Latest posts by Charles Thomson (see all)
- SPECIAL REPORT – Part 1: Southend ‘sex ring’ victim says ‘heads should roll’ after paedophile ‘informant’ was set free to molest more children - 23/12/2019
- SPECIAL REPORT – Part 2: ‘Shoebury Sex Ring’ victim breaks 30-year silence to detail horrific web of abuse - 23/12/2019
- Rochford woman wins public vote for Essex Sports Personality of the Year - 11/12/2019
BASILDON Council may crack down on town centre shop staff and commuters who park for free in residential areas, a meeting has heard.
Civil servants have agreed to include residential areas like Lee Chapel and St Martin’s in a town centre parking survey, being carried out to inform a new town centre masterplan.
The leader of the council suggested permit schemes should be introduced in affected areas.
Councillors were discussing town centre parking in a meeting of the council’s Town Centre Revival Committee last night, November 26.
Residential neighbourhoods surrounding the town centre were incorporated into the imminent study at the request of Conservative councillor Jeff Henry, who represents Laindon Park.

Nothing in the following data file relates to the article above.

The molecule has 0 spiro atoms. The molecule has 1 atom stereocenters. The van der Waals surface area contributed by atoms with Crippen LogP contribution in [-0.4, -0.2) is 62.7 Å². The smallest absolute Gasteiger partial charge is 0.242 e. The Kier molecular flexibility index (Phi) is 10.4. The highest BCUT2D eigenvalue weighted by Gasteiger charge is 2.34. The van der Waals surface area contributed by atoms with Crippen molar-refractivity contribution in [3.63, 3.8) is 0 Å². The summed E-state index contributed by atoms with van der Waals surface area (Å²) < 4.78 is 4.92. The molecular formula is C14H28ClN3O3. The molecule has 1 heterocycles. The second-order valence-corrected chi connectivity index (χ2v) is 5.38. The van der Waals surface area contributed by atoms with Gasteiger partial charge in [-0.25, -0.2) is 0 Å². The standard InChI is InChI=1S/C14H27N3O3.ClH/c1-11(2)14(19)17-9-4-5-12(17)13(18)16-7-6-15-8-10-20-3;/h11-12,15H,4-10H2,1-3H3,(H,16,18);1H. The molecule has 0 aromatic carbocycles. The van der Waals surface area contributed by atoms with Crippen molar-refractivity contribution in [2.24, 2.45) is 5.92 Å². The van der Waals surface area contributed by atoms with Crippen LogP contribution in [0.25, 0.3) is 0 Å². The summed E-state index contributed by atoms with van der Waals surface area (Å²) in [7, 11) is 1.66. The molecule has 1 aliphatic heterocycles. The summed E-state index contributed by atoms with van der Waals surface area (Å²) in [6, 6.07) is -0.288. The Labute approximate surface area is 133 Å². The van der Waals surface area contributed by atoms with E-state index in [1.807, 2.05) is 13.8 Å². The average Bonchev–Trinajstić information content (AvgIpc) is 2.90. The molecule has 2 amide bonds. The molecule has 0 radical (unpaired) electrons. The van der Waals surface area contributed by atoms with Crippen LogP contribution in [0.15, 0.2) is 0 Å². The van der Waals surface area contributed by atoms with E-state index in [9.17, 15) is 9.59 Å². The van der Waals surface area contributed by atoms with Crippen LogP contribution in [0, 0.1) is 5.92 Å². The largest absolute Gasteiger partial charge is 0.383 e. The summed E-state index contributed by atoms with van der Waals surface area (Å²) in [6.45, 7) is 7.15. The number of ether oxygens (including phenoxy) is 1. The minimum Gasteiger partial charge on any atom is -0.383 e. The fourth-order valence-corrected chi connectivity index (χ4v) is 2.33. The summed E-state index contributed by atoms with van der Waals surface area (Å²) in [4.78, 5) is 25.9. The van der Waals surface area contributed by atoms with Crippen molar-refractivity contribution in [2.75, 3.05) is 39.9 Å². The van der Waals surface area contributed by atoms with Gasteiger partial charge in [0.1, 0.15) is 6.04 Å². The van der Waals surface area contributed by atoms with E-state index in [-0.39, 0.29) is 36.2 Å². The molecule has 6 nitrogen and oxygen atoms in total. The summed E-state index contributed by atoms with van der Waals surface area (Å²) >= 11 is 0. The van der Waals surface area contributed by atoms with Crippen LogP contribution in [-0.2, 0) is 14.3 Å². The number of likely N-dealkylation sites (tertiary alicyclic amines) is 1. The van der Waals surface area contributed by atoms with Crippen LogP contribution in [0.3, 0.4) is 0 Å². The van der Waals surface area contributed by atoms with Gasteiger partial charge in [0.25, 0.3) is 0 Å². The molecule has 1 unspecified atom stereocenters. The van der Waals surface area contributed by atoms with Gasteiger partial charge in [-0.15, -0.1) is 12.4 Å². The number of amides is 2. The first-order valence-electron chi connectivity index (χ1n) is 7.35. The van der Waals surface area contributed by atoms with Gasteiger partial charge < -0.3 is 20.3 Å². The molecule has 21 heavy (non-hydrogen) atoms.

He said: “We do have an awful lot of our streets, right out as far as almost halfway to Laindon, rammed to the gills with people who, you know, they’re on minimum wage, working in shops, and they park in the streets and walk in.
“We’re also a commuter town. There’s a huge amount of parking in and around our estates.
“So could we maybe, while we’re spending big bucks to look at a study for this sort of stuff, start asking some questions about the wider borough and not just the town centre?
“I think it’s an opportunity to maybe fix the bigger picture as well.”
Labour council leader Gavin Callaghan responded: “I think we can certainly do that and I think we’ve got to look at the South Essex Parking Partnership as well and working with them to understand how effective that partnership is, especially on our residential streets, and what we could be doing about permits.”
A council officer told the meeting that parking in residential areas had been identified as an issue by a previous study in 2016, so it would make sense to include it as an area of investigation in a new study, due to be completed by February 2020.
The officer said: “That was an outcome from the original study, so that’s something we can look at in greater detail.
“The driving factor around this is the town centre, but clearly the town centre’s boundaries, we’ll see later in terms of the masterplan, does grade into areas.
“So we will need to understand that and we will try and incorporate that within this report.”